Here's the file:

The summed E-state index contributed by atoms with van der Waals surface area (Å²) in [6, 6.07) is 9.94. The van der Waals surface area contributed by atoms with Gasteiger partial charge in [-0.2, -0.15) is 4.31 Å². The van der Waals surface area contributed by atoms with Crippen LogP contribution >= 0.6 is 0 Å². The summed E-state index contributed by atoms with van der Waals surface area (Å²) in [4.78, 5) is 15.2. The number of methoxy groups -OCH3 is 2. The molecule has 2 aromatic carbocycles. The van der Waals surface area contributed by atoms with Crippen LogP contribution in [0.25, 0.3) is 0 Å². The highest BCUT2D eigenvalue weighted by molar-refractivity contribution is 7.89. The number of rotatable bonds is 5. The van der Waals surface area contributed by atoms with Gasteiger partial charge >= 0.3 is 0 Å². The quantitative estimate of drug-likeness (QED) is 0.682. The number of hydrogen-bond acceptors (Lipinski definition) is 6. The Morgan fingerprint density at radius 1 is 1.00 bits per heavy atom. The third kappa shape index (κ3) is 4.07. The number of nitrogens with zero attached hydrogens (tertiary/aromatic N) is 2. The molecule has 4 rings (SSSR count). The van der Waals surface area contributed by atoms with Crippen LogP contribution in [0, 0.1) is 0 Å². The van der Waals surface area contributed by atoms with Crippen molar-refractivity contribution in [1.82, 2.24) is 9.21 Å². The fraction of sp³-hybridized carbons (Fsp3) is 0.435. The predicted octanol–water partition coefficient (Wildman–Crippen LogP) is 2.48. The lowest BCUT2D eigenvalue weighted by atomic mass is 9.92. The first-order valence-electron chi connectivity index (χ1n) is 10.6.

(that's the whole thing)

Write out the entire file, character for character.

The summed E-state index contributed by atoms with van der Waals surface area (Å²) in [6, 6.07) is 9.94. The van der Waals surface area contributed by atoms with Gasteiger partial charge in [-0.2, -0.15) is 4.31 Å². The van der Waals surface area contributed by atoms with Crippen LogP contribution >= 0.6 is 0 Å². The summed E-state index contributed by atoms with van der Waals surface area (Å²) in [4.78, 5) is 15.2. The number of methoxy groups -OCH3 is 2. The molecule has 2 aromatic carbocycles. The van der Waals surface area contributed by atoms with Crippen LogP contribution in [0.25, 0.3) is 0 Å². The highest BCUT2D eigenvalue weighted by molar-refractivity contribution is 7.89. The number of rotatable bonds is 5. The van der Waals surface area contributed by atoms with Gasteiger partial charge >= 0.3 is 0 Å². The quantitative estimate of drug-likeness (QED) is 0.682. The number of hydrogen-bond acceptors (Lipinski definition) is 6. The Morgan fingerprint density at radius 1 is 1.00 bits per heavy atom. The third kappa shape index (κ3) is 4.07. The number of nitrogens with zero attached hydrogens (tertiary/aromatic N) is 2. The molecule has 4 rings (SSSR count). The van der Waals surface area contributed by atoms with Crippen LogP contribution in [0, 0.1) is 0 Å². The van der Waals surface area contributed by atoms with Crippen molar-refractivity contribution in [1.82, 2.24) is 9.21 Å². The fraction of sp³-hybridized carbons (Fsp3) is 0.435. The predicted octanol–water partition coefficient (Wildman–Crippen LogP) is 2.48. The lowest BCUT2D eigenvalue weighted by atomic mass is 9.92. The first-order valence-electron chi connectivity index (χ1n) is 10.6.